Communication Channels: visual ; tactile ; chemical

Other Communication Modes: pheromones

Perception Channels: visual ; infrared/heat ; tactile ; acoustic ; vibrations ; chemical

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Life Cycle

Females, after a 6 month gestation period, give birth to fully-developed live young. These young are immediately able to live on their own. Yellow anacondas seem to have indeterminate growth.

Development - Life Cycle: indeterminate growth

  • Leen, N. 1978. Snakes. New York: Holt, Rinehart and Winston.
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Life Expectancy

Most mortality in yellow anacondas occurs as young, when they are smaller and vulnerable to predation. Once they reach adult sizes, yellow anacondas have few natural predators. The typical lifespan for yellow anacondas in the wild is from 15 to 20 years. In captivity yellow anacondas can live up to 23 years. Humans greatly influence the lifespan of yellow anacondas in the wild, as poaching has decreased the number of yellow anacondas to a dangerously unstable level.

Range lifespan

Status: captivity:
23 (high) years.

Typical lifespan

Status: wild:
15 to 20 years.

  • Simon, S. 1992. Snakes. 1992: HarperCollins Publishers.
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Lifespan, longevity, and ageing

Maximum longevity: 23.6 years (captivity) Observations: They live about 15-20 years in zoos (http://www.zoo.org/).
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Reproduction

For the most part, yellow anacondas are sequentially monogamous. Males become attracted to females when she produces pheromones released into the air. Males then follows the scent to the female and begin courtship. This courtship normally will take place in water and may last for quite some time. Yellow anacondas have been known to form breeding balls, consisting of one female and multiple males. These breeding balls have been known to stay together for up to a month. In the breeding ball, males compete for mating access to the female. Normally the largest male will win successfully outcompete other males. Larger males may successfully breed with more females as a result.

Mating System: polygynous ; polygynandrous (promiscuous)

Yellow anacondas breed between April and May every year. Females incubate eggs in their bodies and give birth to already hatched young. The gestation period is 6 months, after which the female gives birth to from 4 to 82 young at a size of about 60 cm in length. After giving birth, female anacondas leave her young to defend for themselves. Young anacondas reach sexual maturity at 3 to 4 years old.

Breeding interval: Yellow anacondas breed once yearly.

Breeding season: Breeding occurs in April and May.

Range number of offspring: 4 to 82.

Average number of offspring: 40.

Average gestation period: 6 months.

Range time to independence: 0 (low) days.

Average time to independence: 0 days.

Range age at sexual or reproductive maturity (female): 3 to 4 years.

Range age at sexual or reproductive maturity (male): 3 to 4 years.

Key Reproductive Features: iteroparous ; seasonal breeding ; sexual ; fertilization ; ovoviviparous

Females provide significant resources to their young during incubation, but the young are independent at birth and there is no further parental care.

Parental Investment: no parental involvement; pre-fertilization (Provisioning, Protecting: Female); pre-hatching/birth (Provisioning: Female, Protecting: Female)

  • Grzimek, B., Z. Vogel, H. Wendt. 1971. Boids. Pp. 378 in H Hediger, ed. Grizimek's Animal Life Encyclopedia, Vol. 1, 1 Edition. New York: Van Nostrand Reinhold Company.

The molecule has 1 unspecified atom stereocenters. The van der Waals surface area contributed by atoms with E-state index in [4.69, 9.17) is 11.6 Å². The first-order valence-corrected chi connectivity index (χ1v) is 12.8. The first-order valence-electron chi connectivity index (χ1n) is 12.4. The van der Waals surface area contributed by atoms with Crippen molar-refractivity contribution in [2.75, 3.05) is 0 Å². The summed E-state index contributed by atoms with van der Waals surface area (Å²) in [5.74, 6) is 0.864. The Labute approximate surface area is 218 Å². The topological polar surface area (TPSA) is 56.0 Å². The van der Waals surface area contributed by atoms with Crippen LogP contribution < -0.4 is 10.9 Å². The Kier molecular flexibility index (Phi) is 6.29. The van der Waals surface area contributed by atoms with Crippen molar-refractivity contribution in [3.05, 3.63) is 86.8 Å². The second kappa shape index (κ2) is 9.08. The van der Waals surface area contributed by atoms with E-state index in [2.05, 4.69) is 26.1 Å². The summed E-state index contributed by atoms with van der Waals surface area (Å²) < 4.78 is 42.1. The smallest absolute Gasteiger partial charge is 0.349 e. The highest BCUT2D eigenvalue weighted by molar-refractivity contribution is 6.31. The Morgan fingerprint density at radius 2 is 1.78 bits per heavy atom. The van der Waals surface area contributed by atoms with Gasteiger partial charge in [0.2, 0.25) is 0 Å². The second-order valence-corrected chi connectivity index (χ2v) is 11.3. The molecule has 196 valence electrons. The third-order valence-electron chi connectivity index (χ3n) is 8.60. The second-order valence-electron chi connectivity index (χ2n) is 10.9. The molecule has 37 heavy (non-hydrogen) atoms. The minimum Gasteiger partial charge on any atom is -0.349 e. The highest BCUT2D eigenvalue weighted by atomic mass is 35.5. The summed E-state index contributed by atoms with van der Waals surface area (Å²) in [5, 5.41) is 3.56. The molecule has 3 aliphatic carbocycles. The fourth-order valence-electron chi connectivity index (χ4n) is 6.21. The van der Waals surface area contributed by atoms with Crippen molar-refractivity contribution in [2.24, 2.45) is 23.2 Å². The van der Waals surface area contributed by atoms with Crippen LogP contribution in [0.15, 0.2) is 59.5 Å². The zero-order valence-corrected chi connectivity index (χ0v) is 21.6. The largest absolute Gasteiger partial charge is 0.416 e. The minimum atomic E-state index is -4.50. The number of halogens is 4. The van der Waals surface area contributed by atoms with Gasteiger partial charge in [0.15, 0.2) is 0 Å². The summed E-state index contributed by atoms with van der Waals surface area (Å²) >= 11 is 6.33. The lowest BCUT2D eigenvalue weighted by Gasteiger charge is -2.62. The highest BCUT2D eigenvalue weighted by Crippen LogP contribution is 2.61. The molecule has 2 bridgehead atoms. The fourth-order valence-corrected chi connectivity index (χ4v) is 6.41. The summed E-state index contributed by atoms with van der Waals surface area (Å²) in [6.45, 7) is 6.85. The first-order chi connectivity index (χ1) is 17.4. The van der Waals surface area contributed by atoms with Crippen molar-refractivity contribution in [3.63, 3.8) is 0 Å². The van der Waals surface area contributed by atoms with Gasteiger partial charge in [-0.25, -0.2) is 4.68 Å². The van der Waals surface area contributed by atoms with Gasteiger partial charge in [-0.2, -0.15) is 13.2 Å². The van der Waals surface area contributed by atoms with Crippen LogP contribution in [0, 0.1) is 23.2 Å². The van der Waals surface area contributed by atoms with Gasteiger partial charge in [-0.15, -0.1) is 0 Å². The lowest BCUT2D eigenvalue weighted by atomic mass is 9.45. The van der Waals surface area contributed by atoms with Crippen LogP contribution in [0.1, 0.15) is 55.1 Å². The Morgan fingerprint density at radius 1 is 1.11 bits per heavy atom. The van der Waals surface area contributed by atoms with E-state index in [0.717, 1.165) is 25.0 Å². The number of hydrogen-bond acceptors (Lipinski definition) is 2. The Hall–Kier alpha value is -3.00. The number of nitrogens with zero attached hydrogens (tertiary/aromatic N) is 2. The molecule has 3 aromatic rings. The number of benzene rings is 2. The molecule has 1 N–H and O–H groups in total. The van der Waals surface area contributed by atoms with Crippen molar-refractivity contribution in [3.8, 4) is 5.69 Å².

• Mattison, C. 1995. Boidae (Boas ande phythons). Pp. 200 in C Mattison, ed. The Encyclopedia of Snakes, Vol. 1, 1 Edition. New York: Facts on File.
  • Mattison, C. 2007. The New Encyclopedia of Snakes. New Jersey: Princeton University Press.
  • Schmidt, K., R. Inger. 1982. Boas and Pythons (Family Boidae). Pp. 233-241 in The Audubon Society Encyclopedia of Animal Life, Vol. 1, 1 Edition. New York: Crown Publishers.
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Molecular Biology and Genetics

Molecular Biology

Barcode data: Eunectes notaeus

The following is a representative barcode sequence, the centroid of all available sequences for this species.


There is 1 barcode sequence available from BOLD and GenBank.

Below is the sequence of the barcode region Cytochrome oxidase subunit 1 (COI or COX1) from a member of the species.

See the BOLD taxonomy browser for more complete information about this specimen.

Other sequences that do not yet meet barcode criteria may also be available.

ACCCGCTGACTATTCTCAACAAACCACAAAGACATCGGCACCCTGTACCTCCTATTTGGCGCCTGATCAGGACTAATCGGGGCCTGCCTAAGCATCCTCATACGAATAGAACTAACCCAGCCCGGAACCCTATTTGGCAGC---GACCAAATCTTTAACGTGCTAGTAACAGCTCATGCATTCATCATAATCTTTTTTATAGTAATACCAATTATAATAGGCGGATTTGGAAACTGATTAATCCCATTAATAATCGGGGCCCCAGATATAGCATTCCCACGTATAAATAACATAAGTTTTTGACTACTACCACCAGCACTATTACTACTGCTGTCATCTTCATACGTAGAAGCTGGTGCCGGCACCGGCTGAACTGTATATCCACCACTTTCAAGCAATATAGTCCACTCAGGGCCATCCGTCGATCTAGCAATTTTCTCACTACATTTGGCCGGTGCCTCATCAATCCTAGGGGCAATCAACTTCATCACTACATGTATCAACATGAAACCGGCCTCCATACCAATATTCAATATCCCACTGTTTGTATGGTCCGTCATAATTACAGCAATCATACTTCTACTTGCCCTCCCAGTATTAGCAGCAGCAATCACTATACTATTAACAGACCGAAACTTAAACACCTCATTCTTTGACCCTTGCGGCGGGGGAGATCCAATCCTATTCCAACATCTCTTTTGATTCTTCGGACACCCAGAGGTATACATTTTAATTCTACCAGGATTCGGCATTATTTCTAGCATCATCACCTTCTACACCGGAAAAAAAAACACATTCGGATACACAAGTATAATCTGAGCAATAATGTCCATCGCCATTCTCGGGTTTGTTGTGTGAGCACATCACATATTTACTGTAGGCCTAGATATCGACAGTCGAGCATACTTTACGGCCGCAACCATAATTATCGCCGTCCCAACCGGGATTAAAGTATTCGGATGGCTGGCTACACTAACCGGCGGC---CAG
-- end --

Download FASTA File

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Statistics of barcoding coverage: Eunectes notaeus

Barcode of Life Data Systems (BOLDS) Stats
Public Records: 1
Specimens with Barcodes: 1
Species With Barcodes: 1
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Conservation

Conservation Status

Yellow anacondas are on the IUCN Red List as threatened due to poaching. It is illegal to hunt yellow anacondas in most of South America. This law has helped population numbers to increase, but pet trading and zoos still threaten their survival.

US Federal List: no special status

CITES: no special status

State of Michigan List: no special status

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Relevance to Humans and Ecosystems

Benefits

Yellow anacondas are large and aggressive snakes that can inflict damage on humans if approached or threatened. They may even pose a predation risk to small children, but attacks on humans by yellow anacondas are exceptionally rare.